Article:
I was hit by the old saying "The devil is in the details
Thought I was done on the restoration of my Greenie but one members keen eye noticed that I forgot to paint some items
, specifically the miter gauge and table saw angle scales, and the rip fence base. He PM'd me immediately instead of posting to help me save face but I just had to fess up to it. (thanks jpg)
I painted the casting yesterday and I wanted to post some specifics "for the record". I decided to paint these three pieces without first priming them with the self-etching primer. These are the only cast aluminum parts that I didn't prime. As you may recall for my other thread Rustoleum Hammered Paint - To prime or not to prime?
, Rustoleum has conflicting info on whether or not to prime and within the member community, some prime while others don't sooooo, I decided to join the latter group on this one just to see first hand how the long term adhesion will be.
Prior to painting, I masked off the surfaces that I wanted paint free. I did not mask the angle scales on either the miter gauge (aka protractor ref. 271) and table saw component (aka Front Trunnion, part ref 144)
, reason being there is supposed to be paint down inside the numbers and graduation lines. After masking, I sanded the castings with 100 grit sandpaper. I did a real quick job since the breeze was starting to pickup and I wanted to paint outside. If there were any areas I would have done a better job on it would have been the tight inside corners but I did make sure to get a few good scratches in.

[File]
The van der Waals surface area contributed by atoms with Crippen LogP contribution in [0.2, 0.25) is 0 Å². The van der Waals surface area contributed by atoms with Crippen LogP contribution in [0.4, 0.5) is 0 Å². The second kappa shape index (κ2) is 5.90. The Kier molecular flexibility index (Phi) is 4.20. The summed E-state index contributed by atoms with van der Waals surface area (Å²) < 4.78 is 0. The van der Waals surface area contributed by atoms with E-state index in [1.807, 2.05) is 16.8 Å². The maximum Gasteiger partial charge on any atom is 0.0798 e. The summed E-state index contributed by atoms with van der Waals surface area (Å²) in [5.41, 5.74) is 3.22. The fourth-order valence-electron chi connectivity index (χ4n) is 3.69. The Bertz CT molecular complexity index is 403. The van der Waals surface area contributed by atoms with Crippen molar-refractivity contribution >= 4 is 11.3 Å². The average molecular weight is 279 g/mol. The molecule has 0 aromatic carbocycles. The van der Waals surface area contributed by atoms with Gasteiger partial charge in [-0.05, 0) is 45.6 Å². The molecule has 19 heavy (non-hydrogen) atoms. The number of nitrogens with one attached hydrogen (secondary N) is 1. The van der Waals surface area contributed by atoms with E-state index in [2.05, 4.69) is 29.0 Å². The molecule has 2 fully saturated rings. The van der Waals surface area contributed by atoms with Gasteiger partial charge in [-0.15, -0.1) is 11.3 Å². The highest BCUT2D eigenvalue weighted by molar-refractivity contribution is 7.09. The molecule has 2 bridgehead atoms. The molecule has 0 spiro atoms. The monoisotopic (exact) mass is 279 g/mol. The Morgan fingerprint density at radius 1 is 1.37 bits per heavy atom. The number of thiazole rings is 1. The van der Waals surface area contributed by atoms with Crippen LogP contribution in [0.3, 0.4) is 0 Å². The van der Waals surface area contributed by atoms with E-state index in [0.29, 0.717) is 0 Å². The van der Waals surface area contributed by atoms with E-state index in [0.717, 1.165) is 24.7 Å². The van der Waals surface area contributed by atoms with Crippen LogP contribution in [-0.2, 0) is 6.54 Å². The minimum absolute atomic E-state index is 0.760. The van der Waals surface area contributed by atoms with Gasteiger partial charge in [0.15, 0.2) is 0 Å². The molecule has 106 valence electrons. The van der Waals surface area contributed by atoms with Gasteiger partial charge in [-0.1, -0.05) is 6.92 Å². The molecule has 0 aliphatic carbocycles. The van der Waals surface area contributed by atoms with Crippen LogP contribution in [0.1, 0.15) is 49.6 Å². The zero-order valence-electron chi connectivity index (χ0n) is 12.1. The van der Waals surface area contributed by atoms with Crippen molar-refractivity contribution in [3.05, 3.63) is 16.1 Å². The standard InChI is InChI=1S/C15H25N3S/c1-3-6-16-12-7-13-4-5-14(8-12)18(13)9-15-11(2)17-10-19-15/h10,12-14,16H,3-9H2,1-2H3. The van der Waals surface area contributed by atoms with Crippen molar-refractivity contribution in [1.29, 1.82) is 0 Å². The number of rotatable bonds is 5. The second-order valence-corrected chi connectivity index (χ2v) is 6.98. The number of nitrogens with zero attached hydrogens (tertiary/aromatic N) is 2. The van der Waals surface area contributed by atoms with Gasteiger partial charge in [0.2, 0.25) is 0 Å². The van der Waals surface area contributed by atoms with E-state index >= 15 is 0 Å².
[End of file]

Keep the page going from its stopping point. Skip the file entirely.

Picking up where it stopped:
I then applied the first coat of spray paint and noticed right away the marginal texture as compare to my other primed parts previously painted. This was the same condition I had seen in my test sample spray I did earlier in this thread
. Wasn't too concerned because I was going to apply 2 coats and knew that I could improve it by applying it thicker on the second coat.
After the first coat dried for 20 minutes, I used a new single edge razor blade to remove the surface paint from the angle scale surfaces. I used a slicing action similar to carving meat to remove the paint from the flat surface while leaving paint down in the depression of the lines and number. This worked pretty good but there were a few areas where the paint came up out of the depression a little. It may be a practice thing but I decided to wait 45 minutes after the second coat was applied. That worked better. The paint was still pliable at that point. After removing the paint from the angle scale surfaces after the second coat, I cleaned the surface off with a rag soaked in acetone that was wrug out real well. I used VERY LIGHT pressure so as to not get down inside the depressons.
Here's the completed miter gage protractor. Looks BRADY NEW!!. (the photo is large since it is actually linked out to an on-line photo storage site called Photobucket. Nice site!)